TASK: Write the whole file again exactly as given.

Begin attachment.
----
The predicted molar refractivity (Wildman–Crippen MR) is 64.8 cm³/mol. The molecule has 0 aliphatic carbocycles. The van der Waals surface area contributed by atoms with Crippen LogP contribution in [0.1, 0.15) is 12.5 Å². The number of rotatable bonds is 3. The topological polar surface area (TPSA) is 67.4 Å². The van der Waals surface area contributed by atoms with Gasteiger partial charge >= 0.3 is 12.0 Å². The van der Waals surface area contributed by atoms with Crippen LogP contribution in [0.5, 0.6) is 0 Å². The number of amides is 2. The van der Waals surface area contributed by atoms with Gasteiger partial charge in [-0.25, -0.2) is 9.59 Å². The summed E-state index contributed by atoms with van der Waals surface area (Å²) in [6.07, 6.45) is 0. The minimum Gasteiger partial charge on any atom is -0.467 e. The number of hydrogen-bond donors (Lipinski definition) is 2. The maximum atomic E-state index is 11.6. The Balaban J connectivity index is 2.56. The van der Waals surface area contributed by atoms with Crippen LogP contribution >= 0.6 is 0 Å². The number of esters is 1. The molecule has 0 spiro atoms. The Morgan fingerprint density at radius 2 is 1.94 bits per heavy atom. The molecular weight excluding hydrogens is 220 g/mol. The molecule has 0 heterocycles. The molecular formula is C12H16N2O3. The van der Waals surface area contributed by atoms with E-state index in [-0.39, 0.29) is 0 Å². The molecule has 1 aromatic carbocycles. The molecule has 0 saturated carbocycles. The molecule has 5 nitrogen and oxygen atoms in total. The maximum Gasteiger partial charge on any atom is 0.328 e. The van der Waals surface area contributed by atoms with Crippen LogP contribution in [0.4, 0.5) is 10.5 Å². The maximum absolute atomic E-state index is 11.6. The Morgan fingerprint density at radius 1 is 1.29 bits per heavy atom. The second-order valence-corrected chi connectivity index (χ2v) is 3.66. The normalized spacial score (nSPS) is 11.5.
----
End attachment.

The predicted molar refractivity (Wildman–Crippen MR) is 64.8 cm³/mol. The molecule has 0 aliphatic carbocycles. The van der Waals surface area contributed by atoms with Crippen LogP contribution in [0.1, 0.15) is 12.5 Å². The number of rotatable bonds is 3. The topological polar surface area (TPSA) is 67.4 Å². The van der Waals surface area contributed by atoms with Gasteiger partial charge >= 0.3 is 12.0 Å². The van der Waals surface area contributed by atoms with Crippen LogP contribution in [0.5, 0.6) is 0 Å². The number of amides is 2. The van der Waals surface area contributed by atoms with Gasteiger partial charge in [-0.25, -0.2) is 9.59 Å². The summed E-state index contributed by atoms with van der Waals surface area (Å²) in [6.07, 6.45) is 0. The minimum Gasteiger partial charge on any atom is -0.467 e. The number of hydrogen-bond donors (Lipinski definition) is 2. The maximum atomic E-state index is 11.6. The Balaban J connectivity index is 2.56. The van der Waals surface area contributed by atoms with Crippen LogP contribution >= 0.6 is 0 Å². The number of esters is 1. The molecule has 0 spiro atoms. The Morgan fingerprint density at radius 2 is 1.94 bits per heavy atom. The molecular weight excluding hydrogens is 220 g/mol. The molecule has 0 heterocycles. The molecular formula is C12H16N2O3. The van der Waals surface area contributed by atoms with E-state index in [-0.39, 0.29) is 0 Å². The molecule has 1 aromatic carbocycles. The molecule has 0 saturated carbocycles. The molecule has 5 nitrogen and oxygen atoms in total. The maximum Gasteiger partial charge on any atom is 0.328 e. The van der Waals surface area contributed by atoms with Crippen LogP contribution in [0.4, 0.5) is 10.5 Å². The maximum absolute atomic E-state index is 11.6. The Morgan fingerprint density at radius 1 is 1.29 bits per heavy atom. The second-order valence-corrected chi connectivity index (χ2v) is 3.66. The normalized spacial score (nSPS) is 11.5.